Space Apaches then captivatingly delve into the equally psychedelic and guitar-driven ‘Smile.’ The song encourages people to put on a smile that never ends for the cameras and the public, in an effort to prove their happiness. The track intriguingly emphasizes society’s continued need to always try to smile in order to mask people’s pain, and to not publicly discuss their unease.

‘Smokin’ Voyages’ then delves into another cover with the group’s take on Kenny Rogers and the First Edition’s ‘Just Dropped In (To See What Condition My Condition Was In).’ Through its captivating guitars, Space Apaches infuse an intriguing psychedelic vibe into recounting the experience of waking up in the morning with sunlight finally shining in on their lives. They’re watching themselves crawl out of a dark emotional hole, and when they finally have a chance at freedom, they put their foot on the gas as they try to escape their bad situation.

The difficult journey of of continuing to leave your troubles behind is again grippingly chronicled in the record’s next song, ‘I’m on My Way to Feeling Fine.’ Powered by an upbeat guitar introduction, the country-rock band sings about continuing on their path to becoming fine. While the group relatably sings that they’ve worked hard and finally deserve to achieve a better life, they still have to continue fighting to achieve their goals.

‘Smokin’ Voyages’ then intriguingly moves into a bluesy power rock ballad with ‘A Song for the Rest of My Life.’ Taking cues from such distinct rock groups as Aerosmith and The Eagles, Space Apaches stunningly mixes impassioned vocals with a stunning electronic guitar introduction. The track inspirationally encourages listeners to find the thing that truly pushes them, and don’t be influenced by life’s complications.

The country-rock group then offers another one of its most noteworthy entries on their upcoming record, titled ‘Love Should Come Easy.’ The song, which takes cues from the honky tonk style of the 1970s and ’80s, powerfully notes that love shouldn’t be hard to find. The band’s upbeat bass and guitars will surely leave listeners with a desire to dance.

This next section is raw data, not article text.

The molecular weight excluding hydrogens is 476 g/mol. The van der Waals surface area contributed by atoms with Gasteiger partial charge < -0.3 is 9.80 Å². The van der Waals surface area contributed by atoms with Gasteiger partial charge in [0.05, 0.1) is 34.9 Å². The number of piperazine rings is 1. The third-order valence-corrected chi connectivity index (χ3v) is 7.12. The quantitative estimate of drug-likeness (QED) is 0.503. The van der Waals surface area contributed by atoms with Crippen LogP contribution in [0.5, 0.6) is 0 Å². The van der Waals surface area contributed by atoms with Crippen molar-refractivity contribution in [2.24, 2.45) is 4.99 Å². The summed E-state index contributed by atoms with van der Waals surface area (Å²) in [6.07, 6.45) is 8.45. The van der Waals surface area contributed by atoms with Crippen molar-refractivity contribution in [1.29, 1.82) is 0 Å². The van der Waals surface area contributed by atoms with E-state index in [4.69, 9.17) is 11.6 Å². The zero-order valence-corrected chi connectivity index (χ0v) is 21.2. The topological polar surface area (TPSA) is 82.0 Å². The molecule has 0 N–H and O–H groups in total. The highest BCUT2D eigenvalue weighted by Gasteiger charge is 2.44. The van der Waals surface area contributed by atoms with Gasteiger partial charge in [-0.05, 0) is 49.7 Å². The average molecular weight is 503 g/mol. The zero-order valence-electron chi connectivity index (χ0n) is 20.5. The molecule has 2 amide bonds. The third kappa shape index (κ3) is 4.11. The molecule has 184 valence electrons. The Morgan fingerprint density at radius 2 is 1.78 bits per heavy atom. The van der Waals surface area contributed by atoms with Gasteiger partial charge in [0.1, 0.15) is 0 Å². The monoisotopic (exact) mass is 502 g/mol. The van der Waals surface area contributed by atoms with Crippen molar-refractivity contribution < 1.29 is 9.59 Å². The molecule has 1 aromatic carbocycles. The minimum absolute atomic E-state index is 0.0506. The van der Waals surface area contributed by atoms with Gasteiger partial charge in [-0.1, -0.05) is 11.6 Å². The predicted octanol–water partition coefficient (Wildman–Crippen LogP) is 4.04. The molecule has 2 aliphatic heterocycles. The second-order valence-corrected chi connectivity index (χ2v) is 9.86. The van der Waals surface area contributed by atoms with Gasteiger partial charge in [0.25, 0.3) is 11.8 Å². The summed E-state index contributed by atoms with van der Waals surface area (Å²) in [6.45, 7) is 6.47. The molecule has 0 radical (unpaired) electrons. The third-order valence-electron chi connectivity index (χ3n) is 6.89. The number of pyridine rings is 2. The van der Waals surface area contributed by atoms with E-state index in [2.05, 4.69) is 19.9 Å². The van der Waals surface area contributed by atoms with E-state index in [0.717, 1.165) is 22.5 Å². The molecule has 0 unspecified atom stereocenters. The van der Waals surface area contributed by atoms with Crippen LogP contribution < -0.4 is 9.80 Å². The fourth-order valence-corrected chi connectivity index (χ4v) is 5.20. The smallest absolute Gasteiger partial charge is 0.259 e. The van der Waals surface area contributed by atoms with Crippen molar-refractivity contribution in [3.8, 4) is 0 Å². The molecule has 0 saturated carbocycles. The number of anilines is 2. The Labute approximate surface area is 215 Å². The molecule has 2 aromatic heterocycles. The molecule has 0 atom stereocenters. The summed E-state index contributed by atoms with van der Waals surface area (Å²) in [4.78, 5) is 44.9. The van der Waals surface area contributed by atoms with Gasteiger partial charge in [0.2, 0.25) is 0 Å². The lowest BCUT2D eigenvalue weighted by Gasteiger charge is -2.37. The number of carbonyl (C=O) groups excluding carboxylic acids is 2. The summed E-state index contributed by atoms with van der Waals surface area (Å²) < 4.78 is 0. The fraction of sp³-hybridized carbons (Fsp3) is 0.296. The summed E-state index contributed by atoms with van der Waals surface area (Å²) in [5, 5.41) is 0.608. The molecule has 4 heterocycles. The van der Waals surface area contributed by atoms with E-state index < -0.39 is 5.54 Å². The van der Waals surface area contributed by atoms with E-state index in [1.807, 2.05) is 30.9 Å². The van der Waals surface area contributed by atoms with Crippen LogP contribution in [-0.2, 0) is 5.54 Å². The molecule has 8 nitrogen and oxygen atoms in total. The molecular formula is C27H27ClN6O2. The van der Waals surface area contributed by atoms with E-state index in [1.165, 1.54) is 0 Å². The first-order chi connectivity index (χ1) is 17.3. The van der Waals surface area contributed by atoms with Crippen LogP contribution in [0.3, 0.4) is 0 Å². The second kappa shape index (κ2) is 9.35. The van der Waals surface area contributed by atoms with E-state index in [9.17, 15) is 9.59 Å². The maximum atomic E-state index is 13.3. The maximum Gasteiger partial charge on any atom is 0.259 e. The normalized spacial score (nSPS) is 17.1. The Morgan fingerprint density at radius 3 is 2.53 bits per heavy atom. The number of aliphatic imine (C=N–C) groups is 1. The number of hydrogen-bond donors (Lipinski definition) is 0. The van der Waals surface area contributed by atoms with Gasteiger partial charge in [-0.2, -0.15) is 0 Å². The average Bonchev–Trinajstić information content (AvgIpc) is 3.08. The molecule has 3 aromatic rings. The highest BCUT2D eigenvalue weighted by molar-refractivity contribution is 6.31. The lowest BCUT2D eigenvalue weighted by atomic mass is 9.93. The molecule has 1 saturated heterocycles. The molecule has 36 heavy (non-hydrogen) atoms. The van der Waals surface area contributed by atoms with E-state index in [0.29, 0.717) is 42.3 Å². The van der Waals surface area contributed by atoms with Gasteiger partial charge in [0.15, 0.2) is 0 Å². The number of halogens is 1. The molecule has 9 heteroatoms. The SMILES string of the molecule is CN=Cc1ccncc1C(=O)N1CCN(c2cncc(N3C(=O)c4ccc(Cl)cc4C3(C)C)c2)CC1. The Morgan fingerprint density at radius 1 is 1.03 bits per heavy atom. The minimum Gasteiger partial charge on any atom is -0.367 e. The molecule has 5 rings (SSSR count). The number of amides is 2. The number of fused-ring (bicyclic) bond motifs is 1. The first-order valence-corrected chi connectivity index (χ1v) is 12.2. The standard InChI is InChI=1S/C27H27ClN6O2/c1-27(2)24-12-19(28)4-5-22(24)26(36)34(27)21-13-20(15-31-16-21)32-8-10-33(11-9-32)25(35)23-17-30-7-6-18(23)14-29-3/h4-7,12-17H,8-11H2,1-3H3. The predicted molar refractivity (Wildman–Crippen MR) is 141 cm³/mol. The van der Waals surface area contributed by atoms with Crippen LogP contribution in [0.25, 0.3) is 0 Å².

‘Maybe’ is the next enthralling track on ‘Smokin’ Voyages,’ as it uniquely begins with a classical key introduction. The instrumentation then gives way to lyrics that relatably chronicle how some people are maybe too tired of trying to perfectly fit into society. The song’s overall meaningful message also ponders how some people also maybe don’t care enough to conform to society’s expectations, as they may be too lost beyond repair.

Space Apaches end their epic country-rock album with the captivating entry, ‘Ghost Riders in the Sky.’ The gothic rendition of the noteworthy country song features a classical and intense key introduction that offers an intimidating look and feel into how those who are perceived to be different descend on the masses. While they aren’t easily accepted by society, they’re noteworthy in the sense that they’re unafraid to go after they want.

Honoring the experiences that have shaped your life can be both an intimidating and nostalgic process. Some occurrences make you feel empty as you struggle to meet society’s expectations, while other encounters encourage you to carry out the goals that leave you feeling accomplished. The importance of learning from your battles, while also appreciating the opportunities that are offered to you, is intriguingly highlighted in such noteworthy songs as ‘Empty’ and ‘Love Should Come Easy’ on Space Apaches’ rock and country-rock-inspired album, ‘Smokin’ Voyages.’

For more information on Space Apaches, visit the country-rock band’s official website, as well as its YouTube and SoundCloud channels, and its Facebook, Twitter and Instagram pages. Watch the group’s music video for ‘Smile,’ and listen to ‘Breakin’ the Ice’ and ‘A Song for the Rest of My Life,’ below.

Space Apaches Smokin' Voyages Album Review

Written by: Karen Benardello

By Karen Benardello

As a graduate of LIU Post with a B.F.A in Journalism, Print and Electronic, Karen Benardello serves as ShockYa's Senior Movies & Television Editor. Her duties include interviewing filmmakers and musicians, and scribing movie, television and music reviews and news articles. As a New York City-area based journalist, she's a member of the guilds, New York Film Critics Online and the Women Film Critics Circle.